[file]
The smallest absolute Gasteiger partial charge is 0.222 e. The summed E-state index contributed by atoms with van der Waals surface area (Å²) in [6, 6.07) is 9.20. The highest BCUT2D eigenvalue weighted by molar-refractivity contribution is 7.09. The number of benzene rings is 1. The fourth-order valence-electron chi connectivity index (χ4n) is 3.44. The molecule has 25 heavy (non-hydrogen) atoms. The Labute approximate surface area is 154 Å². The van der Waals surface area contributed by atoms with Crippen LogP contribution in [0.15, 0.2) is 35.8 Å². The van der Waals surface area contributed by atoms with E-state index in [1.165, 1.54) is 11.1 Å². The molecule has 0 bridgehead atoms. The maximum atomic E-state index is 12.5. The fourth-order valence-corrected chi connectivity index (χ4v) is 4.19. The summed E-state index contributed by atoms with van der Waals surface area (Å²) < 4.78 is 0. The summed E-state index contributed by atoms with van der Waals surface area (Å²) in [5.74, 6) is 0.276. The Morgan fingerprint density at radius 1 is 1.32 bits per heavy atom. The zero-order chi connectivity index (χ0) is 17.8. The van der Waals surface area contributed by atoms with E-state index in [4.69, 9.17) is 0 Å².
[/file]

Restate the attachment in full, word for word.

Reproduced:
The smallest absolute Gasteiger partial charge is 0.222 e. The summed E-state index contributed by atoms with van der Waals surface area (Å²) in [6, 6.07) is 9.20. The highest BCUT2D eigenvalue weighted by molar-refractivity contribution is 7.09. The number of benzene rings is 1. The fourth-order valence-electron chi connectivity index (χ4n) is 3.44. The molecule has 25 heavy (non-hydrogen) atoms. The Labute approximate surface area is 154 Å². The van der Waals surface area contributed by atoms with Crippen LogP contribution in [0.15, 0.2) is 35.8 Å². The van der Waals surface area contributed by atoms with E-state index in [1.165, 1.54) is 11.1 Å². The molecule has 0 bridgehead atoms. The maximum atomic E-state index is 12.5. The fourth-order valence-corrected chi connectivity index (χ4v) is 4.19. The summed E-state index contributed by atoms with van der Waals surface area (Å²) < 4.78 is 0. The summed E-state index contributed by atoms with van der Waals surface area (Å²) in [5.74, 6) is 0.276. The Morgan fingerprint density at radius 1 is 1.32 bits per heavy atom. The zero-order chi connectivity index (χ0) is 17.8. The van der Waals surface area contributed by atoms with E-state index in [4.69, 9.17) is 0 Å².